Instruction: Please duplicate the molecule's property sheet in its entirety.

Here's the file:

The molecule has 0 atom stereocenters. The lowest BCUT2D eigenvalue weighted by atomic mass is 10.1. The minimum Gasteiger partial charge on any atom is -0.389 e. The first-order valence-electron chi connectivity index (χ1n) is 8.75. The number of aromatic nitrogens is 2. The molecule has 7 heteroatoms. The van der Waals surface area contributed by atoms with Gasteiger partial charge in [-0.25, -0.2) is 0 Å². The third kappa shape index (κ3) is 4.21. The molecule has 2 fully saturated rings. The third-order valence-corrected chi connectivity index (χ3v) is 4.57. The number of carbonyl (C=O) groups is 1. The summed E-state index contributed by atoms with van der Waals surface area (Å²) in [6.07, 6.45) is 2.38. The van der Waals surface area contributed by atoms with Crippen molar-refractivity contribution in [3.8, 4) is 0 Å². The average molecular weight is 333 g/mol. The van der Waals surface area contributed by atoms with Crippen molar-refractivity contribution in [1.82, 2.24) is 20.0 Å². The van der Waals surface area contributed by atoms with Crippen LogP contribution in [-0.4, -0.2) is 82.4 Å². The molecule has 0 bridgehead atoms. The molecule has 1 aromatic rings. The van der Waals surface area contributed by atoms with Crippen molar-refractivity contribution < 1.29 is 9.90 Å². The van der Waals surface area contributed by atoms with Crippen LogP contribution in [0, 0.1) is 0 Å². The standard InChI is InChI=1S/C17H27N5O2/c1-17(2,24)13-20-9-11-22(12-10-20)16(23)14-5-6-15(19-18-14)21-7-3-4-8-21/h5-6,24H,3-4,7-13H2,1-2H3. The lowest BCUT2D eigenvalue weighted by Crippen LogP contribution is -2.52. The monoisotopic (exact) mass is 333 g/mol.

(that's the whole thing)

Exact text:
The molecule has 0 atom stereocenters. The lowest BCUT2D eigenvalue weighted by atomic mass is 10.1. The minimum Gasteiger partial charge on any atom is -0.389 e. The first-order valence-electron chi connectivity index (χ1n) is 8.75. The number of aromatic nitrogens is 2. The molecule has 7 heteroatoms. The van der Waals surface area contributed by atoms with Gasteiger partial charge in [-0.25, -0.2) is 0 Å². The third kappa shape index (κ3) is 4.21. The molecule has 2 fully saturated rings. The third-order valence-corrected chi connectivity index (χ3v) is 4.57. The number of carbonyl (C=O) groups is 1. The summed E-state index contributed by atoms with van der Waals surface area (Å²) in [6.07, 6.45) is 2.38. The van der Waals surface area contributed by atoms with Crippen molar-refractivity contribution in [3.8, 4) is 0 Å². The average molecular weight is 333 g/mol. The van der Waals surface area contributed by atoms with Crippen molar-refractivity contribution in [1.82, 2.24) is 20.0 Å². The van der Waals surface area contributed by atoms with Crippen LogP contribution in [-0.4, -0.2) is 82.4 Å². The molecule has 0 bridgehead atoms. The molecule has 1 aromatic rings. The van der Waals surface area contributed by atoms with Crippen molar-refractivity contribution < 1.29 is 9.90 Å². The van der Waals surface area contributed by atoms with Crippen LogP contribution in [0, 0.1) is 0 Å². The standard InChI is InChI=1S/C17H27N5O2/c1-17(2,24)13-20-9-11-22(12-10-20)16(23)14-5-6-15(19-18-14)21-7-3-4-8-21/h5-6,24H,3-4,7-13H2,1-2H3. The lowest BCUT2D eigenvalue weighted by Crippen LogP contribution is -2.52. The monoisotopic (exact) mass is 333 g/mol.